During this sprint we came up with the initial idea for our project: A swarm of robots that communicate with each other using colored light, inspired by Conway's Game of Life where simple rules of interaction produce complex and unpredictable behaviors.
We started the sprint by determining the basic functionality we wanted our bots to have, which was the ability to differentiate between different colors of light and run towards or away from specific colors. At this point, the idea of the robot system consisted of photodiodes to detect red, green, and blue light, motors for the wheels, an Arduino for processing, and a chassis to house all of these components. For prototyping we used an existing chassis from a line-following robot as our platform and 3-D printed a holder for the photodiodes that also held a piece of colored film in front of them to filter for the color they should detect.
In addition to the ability to sense colored light, the robots needed an external source of light to interact with. This came in the form of our "beacons." For this two-week sprint we made a quick and dirty beacon out of 3D printed parts and red LEDs for testing purposes. The software for processing on the Arduino compared the magnitude of the photodiode readings and took the highest value as the color being sensed. When the robot sensed red, it drove forward towards the light. A gif of this first-pass integrated prototype of the functionality of our robots can be seen here.
After the first sprint, where we proved that we could differentiate between colors of light and send some response to the motors in response to the color, we shifted our focus to creating a custom chassis with more compact electronics and sensor mounting in order to reach the goal of a small-scale robot platform. The first iteration of our custom chassis retained the general shape of the line-follower chassis but was scaled down, and included mounting features to have photodiodes looking in multiple directions.
However, we quickly did a literal pivot of our bot design to a more vertical design that hid a lot of the interior wiring and things, providing an aesthetically cleaner design. The circular head allows the photodiodes be mounted so that they have a 360 field of view, and the head also comes off to allow easy servicing. This chassis was prototyped and outfitted with motors and wheels to test its driving capabilities during this sprint.
Electronics-wise we decided to move from an Arduino and breadboard for our circuitry to a custom-made printed circuit board that could be slotted into our chassis. This board was designed and sent to be manufactured during this sprint, but we did not receive the boards and components in time to integrate it with the rest of the chassis.
While we waited, we prototyped our PCB circuit on a breadboard to make sure that we could read from all our of our sensors correctly. This breadboard was then strapped to the back of one of our prototype chassis to prove out the color detection and reaction functionality of our little robot so far.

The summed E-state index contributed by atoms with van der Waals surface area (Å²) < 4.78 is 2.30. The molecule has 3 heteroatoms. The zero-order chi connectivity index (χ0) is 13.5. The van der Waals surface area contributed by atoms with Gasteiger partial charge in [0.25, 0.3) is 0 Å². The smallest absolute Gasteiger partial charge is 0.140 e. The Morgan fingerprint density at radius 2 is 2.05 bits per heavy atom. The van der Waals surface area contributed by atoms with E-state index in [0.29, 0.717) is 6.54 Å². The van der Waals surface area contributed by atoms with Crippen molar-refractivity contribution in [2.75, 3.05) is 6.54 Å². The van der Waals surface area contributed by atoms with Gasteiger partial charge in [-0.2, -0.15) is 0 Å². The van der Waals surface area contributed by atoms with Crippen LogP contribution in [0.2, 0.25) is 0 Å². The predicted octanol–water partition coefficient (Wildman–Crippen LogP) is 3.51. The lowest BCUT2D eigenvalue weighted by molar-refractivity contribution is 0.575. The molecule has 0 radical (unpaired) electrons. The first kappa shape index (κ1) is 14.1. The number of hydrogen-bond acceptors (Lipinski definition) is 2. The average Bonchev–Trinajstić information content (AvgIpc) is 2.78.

We realized at the beginning of this sprint that we didn't have a concrete idea of what success would look like for our project -- we knew generally what we wanted our bots to do, but didn't have any metrics or definite goals to meet. So, during a long brainstorming session, we came up with the idea of Freeze Tag. Having the robots simulate playing a game of Freeze Tag, with bots that chase and bots that run away, would demonstrate all of the functionalities that we've been working towards while giving a more easily understandable goal for what our robots were trying to accomplish.The new circuit boards arrived just before winter break and those of us who stayed at school started working on populating the circuit boards and printing the final iterations of chassis and beacons. By the time we all got back, we were able to assemble a robot in its semi-final stages and begin testing and debugging. Adding LED strips to the tops of the robots and integrating an accelerometer for bump-detection, we demonstrated all of the functionalities we needed to play a game of tag!
After demonstrating all of the functionalities that we've been working towards, it was time to manufacture more robots and teach them the rules of tag.
We compiled the code we'd used to test individual functionalities into "Chasing" and "Chased" robot behaviors -- the Chasing bot was the equivalent of "it" in tag, while the Chased bot was "not it." We also constructed an arena for the robots to operate in so they could be demoed in a constrained space. Now, our robots could react to both each other and the beacons, and were ready for demo! We had afew issues with the robots having a limited range in registering colored light, but overall were happy with the endearing way our robots behaved and the fun human interaction they encouraged from those who came to the demo.